Salvation is for all. Service is for those chosen for it. All may
serve. That all do not is simply because service requires qualities which all do not have. Yet, again, all may have them who will, for the required qualities are heart qualities
. And every one of us can cultivate the heart qualities. There is special service, chiefly of leadership, requiring brain qualities as well as heart. But the Master attends to the choosing of men for such service.
And where His spirit has touched human hearts there will be a glad doing of just what service He appoints. It will be an honor to do just what He asks because He asks. What it may happen to be will be a small matter in itself. It is for Him, at His desire, and that is full enough to bring out the best we have.
Our old Tarsus and Antioch friend and leader has written a special word about this matter of being chosen for service. It is in his first letter to the recently organized church at Corinth. It is really his second letter, for he seems to have written one before it that has not been preserved. There were some very serious matters in this new church requiring strong treatment by its much-loved founder. Among them was one about service.
There were some who had gifts in service that seemed more attractive and desirable than others had, it might be said more showy. And their brethren, not free from the old worldly spirit, were envious and jealous. And these who had such gifts were not free from a boasting spirit. Factions or parties had arisen as a result. It was the bad world spirit of competition and rivalry in among Christ's followers where it should never come, yet where it still does come. In writing this letter Paul throughout blends great plainness and common sense with great tenderness.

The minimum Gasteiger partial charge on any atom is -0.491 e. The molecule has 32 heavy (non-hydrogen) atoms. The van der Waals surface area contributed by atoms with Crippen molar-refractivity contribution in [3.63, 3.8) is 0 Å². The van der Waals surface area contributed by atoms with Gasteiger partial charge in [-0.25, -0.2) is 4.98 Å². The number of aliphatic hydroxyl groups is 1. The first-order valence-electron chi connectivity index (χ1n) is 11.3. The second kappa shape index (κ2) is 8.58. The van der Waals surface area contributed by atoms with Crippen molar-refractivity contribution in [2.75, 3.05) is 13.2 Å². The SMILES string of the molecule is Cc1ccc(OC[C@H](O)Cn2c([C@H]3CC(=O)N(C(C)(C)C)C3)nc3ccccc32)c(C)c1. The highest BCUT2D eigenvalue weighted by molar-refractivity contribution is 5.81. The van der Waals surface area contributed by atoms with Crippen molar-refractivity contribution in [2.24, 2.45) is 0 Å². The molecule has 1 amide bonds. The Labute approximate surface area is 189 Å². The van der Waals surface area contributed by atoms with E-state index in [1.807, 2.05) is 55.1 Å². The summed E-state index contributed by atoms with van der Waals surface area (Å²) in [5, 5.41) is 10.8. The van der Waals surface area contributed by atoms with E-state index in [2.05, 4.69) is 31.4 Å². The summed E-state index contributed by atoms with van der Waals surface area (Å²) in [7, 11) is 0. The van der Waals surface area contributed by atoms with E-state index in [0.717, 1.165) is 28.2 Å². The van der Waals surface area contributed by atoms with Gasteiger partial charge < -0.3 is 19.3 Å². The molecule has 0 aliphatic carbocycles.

In the beginning of his letter he calls attention to the fact that there are not many among them of those who were reckoned by the world's standards as wise or mighty or noble. On the contrary, in choosing His leaders God had purposely chosen those reckoned by the world's standards foolish that He might show plainly the shallowness of what they deem wise. And so things reckoned weak had been chosen to give the conception of what true strength is. And things even base, and despised, and not counted at all had been used that so men might learn the God-standards of wisdom and strength and honor and of what is worth while. The purpose being that men should quit glorying in themselves and glorify Him from whom everything had come, and was ever coming.
The passage has oftentimes been quoted as though God prefers weakness; never put so bluntly as that perhaps, but plainly meaning that. That of course is not true. God wants the best we have. He needs the best. And for leadership often His plans must wait till a man of the sort needed can be gotten. And gotten frequently means broken, shattered, and then made over wholly new, that the native strength may be used according to true standards.
Jacob was chosen rather than his elder brother Esau, not because of Jacob's goodness but because of Esau's weakness. God was narrowed to these two grandsons in carrying out the promise to Abraham. Jacob was contemptible in his moral dealings, but he had qualities of leadership wholly lacking in his brother. His moral character was a serious hindrance. God had to handle him heroically before He could get the use of his stronger mental equipment. Jacob had to get a bad throw-down before he would be willing to let God have His way. His body must be weakened before his mental power would yield. That was the weakness of his stubbornness. Stubbornness is strength not strong enough to yield.